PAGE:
Embodiments of the disclosure are described in the general context of method steps which may be implemented in one embodiment by a program product including machine-executable instructions, such as program code, for example, in the form of program modules executed by machines in networked environments. Generally, program modules include routines, programs, objects, components, data structures, etc., that perform particular tasks or implement particular abstract data types. Machine-executable instructions, associated data structures, and program modules represent examples of program code for executing steps of the methods disclosed herein. The particular sequence of such executable instructions or associated data structures represent examples of corresponding acts for implementing the functions described in such steps.
  • [0057]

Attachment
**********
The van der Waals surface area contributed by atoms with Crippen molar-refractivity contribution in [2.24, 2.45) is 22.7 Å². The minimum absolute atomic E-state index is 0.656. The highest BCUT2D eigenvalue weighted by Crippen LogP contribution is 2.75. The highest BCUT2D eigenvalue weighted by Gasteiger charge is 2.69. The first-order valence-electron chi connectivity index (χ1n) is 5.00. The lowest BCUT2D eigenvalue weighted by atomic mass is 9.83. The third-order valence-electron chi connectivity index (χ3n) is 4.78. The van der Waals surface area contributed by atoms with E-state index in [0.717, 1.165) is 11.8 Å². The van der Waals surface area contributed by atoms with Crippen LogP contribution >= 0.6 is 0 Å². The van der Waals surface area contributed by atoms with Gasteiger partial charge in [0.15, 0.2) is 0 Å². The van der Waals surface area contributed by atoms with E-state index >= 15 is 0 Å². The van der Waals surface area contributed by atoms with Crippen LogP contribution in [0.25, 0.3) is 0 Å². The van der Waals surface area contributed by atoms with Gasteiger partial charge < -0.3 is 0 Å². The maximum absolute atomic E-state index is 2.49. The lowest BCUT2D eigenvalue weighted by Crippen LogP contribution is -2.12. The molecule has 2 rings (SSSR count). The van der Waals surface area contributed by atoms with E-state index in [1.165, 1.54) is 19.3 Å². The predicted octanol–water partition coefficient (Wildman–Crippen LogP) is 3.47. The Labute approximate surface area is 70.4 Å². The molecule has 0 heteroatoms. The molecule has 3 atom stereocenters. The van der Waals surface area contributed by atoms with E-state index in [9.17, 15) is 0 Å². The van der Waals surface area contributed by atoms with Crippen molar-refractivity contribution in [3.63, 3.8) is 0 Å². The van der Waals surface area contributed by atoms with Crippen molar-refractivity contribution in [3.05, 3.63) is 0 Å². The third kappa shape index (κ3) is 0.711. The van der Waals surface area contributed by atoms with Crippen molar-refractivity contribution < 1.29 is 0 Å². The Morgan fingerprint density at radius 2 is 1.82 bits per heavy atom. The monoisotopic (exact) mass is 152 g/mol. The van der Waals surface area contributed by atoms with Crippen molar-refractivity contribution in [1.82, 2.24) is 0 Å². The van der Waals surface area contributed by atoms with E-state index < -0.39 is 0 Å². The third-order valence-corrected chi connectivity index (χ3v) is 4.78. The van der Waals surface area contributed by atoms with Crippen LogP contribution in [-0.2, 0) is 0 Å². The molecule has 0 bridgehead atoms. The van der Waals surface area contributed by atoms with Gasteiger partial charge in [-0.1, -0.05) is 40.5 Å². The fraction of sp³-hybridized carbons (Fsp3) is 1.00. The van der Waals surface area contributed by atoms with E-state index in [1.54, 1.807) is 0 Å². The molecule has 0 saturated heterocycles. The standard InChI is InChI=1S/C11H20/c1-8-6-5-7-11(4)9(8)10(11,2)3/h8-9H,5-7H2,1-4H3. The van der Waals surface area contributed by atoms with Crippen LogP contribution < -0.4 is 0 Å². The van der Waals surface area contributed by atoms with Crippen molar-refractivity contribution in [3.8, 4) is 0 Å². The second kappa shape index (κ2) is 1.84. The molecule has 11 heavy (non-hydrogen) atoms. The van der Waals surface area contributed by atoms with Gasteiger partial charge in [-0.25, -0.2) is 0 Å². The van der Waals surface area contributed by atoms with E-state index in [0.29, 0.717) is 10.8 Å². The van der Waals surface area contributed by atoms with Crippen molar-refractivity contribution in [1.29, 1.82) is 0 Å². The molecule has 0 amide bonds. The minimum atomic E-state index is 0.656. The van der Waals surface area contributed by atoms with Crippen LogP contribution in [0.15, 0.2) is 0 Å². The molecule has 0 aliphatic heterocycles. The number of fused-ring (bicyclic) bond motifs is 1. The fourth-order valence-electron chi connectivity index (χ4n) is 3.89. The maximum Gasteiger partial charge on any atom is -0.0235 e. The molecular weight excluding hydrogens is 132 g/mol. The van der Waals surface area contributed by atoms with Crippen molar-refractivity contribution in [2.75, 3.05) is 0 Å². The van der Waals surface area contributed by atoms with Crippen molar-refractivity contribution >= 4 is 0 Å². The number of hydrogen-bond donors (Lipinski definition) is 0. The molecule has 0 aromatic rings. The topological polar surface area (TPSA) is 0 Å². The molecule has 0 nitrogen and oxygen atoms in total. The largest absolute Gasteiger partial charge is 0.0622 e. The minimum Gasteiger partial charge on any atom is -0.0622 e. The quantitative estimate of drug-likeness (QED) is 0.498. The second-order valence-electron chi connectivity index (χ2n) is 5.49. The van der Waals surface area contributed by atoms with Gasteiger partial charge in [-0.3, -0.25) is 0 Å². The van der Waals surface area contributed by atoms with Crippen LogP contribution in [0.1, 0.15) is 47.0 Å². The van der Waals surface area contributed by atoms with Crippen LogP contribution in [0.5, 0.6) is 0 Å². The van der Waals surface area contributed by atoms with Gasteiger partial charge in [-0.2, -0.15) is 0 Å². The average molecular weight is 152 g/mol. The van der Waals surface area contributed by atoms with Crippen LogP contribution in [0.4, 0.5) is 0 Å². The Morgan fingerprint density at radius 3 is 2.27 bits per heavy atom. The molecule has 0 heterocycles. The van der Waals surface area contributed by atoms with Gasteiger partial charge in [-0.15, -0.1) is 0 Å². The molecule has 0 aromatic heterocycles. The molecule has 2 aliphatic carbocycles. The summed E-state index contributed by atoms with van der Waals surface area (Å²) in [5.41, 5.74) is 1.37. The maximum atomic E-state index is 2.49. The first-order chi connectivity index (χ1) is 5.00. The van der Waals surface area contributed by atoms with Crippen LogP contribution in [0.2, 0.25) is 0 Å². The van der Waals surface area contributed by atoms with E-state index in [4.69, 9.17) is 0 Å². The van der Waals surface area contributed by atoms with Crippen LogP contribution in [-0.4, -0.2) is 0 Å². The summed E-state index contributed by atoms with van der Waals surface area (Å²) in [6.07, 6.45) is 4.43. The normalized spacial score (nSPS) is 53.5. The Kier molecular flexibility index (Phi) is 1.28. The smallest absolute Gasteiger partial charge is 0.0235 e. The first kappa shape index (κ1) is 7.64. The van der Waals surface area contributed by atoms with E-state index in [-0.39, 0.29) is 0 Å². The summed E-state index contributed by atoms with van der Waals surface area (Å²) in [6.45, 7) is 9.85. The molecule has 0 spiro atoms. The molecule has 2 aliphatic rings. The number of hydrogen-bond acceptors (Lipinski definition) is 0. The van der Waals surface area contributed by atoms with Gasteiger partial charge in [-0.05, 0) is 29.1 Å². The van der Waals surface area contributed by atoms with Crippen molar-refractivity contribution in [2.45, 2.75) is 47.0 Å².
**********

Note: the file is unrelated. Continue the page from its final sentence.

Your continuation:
Embodiments of the present disclosure may be practiced in a networked environment using logical connections to one or more remote computers having processors. Logical connections may include a local area network (LAN) and a wide area network (WAN) that are presented here by way of example and not limitation. Such networking environments are commonplace in office-wide or enterprise-wide computer networks, intranets and the Internet and may use a wide variety of different communication protocols. Those skilled in the art will appreciate that such network computing environments will typically encompass many types of computer system configurations, including personal computers, hand-held devices, multi-processor systems, microprocessor-based or programmable consumer electronics, network PCs, servers, minicomputers, mainframe computers, and the like. Embodiments of the disclosure may also be practiced in distributed computing environments where tasks are performed by local and remote processing devices that are linked (either by hardwired links, wireless links, or by a combination of hardwired or wireless links) through a communications network. In a distributed computing environment, program modules may be located in both local and remote memory storage devices.